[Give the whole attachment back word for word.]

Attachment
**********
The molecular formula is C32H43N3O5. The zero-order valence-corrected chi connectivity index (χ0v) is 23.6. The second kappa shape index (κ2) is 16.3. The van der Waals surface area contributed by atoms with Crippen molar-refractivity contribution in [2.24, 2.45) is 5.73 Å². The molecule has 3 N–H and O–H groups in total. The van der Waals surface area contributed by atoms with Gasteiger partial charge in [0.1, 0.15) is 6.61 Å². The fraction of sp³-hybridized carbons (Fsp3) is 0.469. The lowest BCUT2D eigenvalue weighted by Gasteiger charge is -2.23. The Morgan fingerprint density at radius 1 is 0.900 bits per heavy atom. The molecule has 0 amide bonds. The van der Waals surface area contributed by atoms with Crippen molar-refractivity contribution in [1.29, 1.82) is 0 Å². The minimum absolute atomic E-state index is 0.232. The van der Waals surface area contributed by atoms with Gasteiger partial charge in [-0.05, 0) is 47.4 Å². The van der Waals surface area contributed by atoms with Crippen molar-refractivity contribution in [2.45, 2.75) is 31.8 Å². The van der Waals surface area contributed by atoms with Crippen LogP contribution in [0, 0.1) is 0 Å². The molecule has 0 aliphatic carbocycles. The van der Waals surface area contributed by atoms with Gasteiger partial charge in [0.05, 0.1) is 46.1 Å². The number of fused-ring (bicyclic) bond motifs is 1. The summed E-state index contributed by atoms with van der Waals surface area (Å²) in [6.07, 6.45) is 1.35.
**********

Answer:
The molecular formula is C32H43N3O5. The zero-order valence-corrected chi connectivity index (χ0v) is 23.6. The second kappa shape index (κ2) is 16.3. The van der Waals surface area contributed by atoms with Crippen molar-refractivity contribution in [2.24, 2.45) is 5.73 Å². The molecule has 3 N–H and O–H groups in total. The van der Waals surface area contributed by atoms with Gasteiger partial charge in [0.1, 0.15) is 6.61 Å². The fraction of sp³-hybridized carbons (Fsp3) is 0.469. The lowest BCUT2D eigenvalue weighted by Gasteiger charge is -2.23. The Morgan fingerprint density at radius 1 is 0.900 bits per heavy atom. The molecule has 0 amide bonds. The van der Waals surface area contributed by atoms with Crippen molar-refractivity contribution in [1.29, 1.82) is 0 Å². The minimum absolute atomic E-state index is 0.232. The van der Waals surface area contributed by atoms with Gasteiger partial charge in [-0.05, 0) is 47.4 Å². The van der Waals surface area contributed by atoms with Crippen molar-refractivity contribution in [2.45, 2.75) is 31.8 Å². The van der Waals surface area contributed by atoms with Crippen LogP contribution in [0, 0.1) is 0 Å². The molecule has 0 aliphatic carbocycles. The van der Waals surface area contributed by atoms with Gasteiger partial charge in [0.05, 0.1) is 46.1 Å². The number of fused-ring (bicyclic) bond motifs is 1. The summed E-state index contributed by atoms with van der Waals surface area (Å²) in [6.07, 6.45) is 1.35.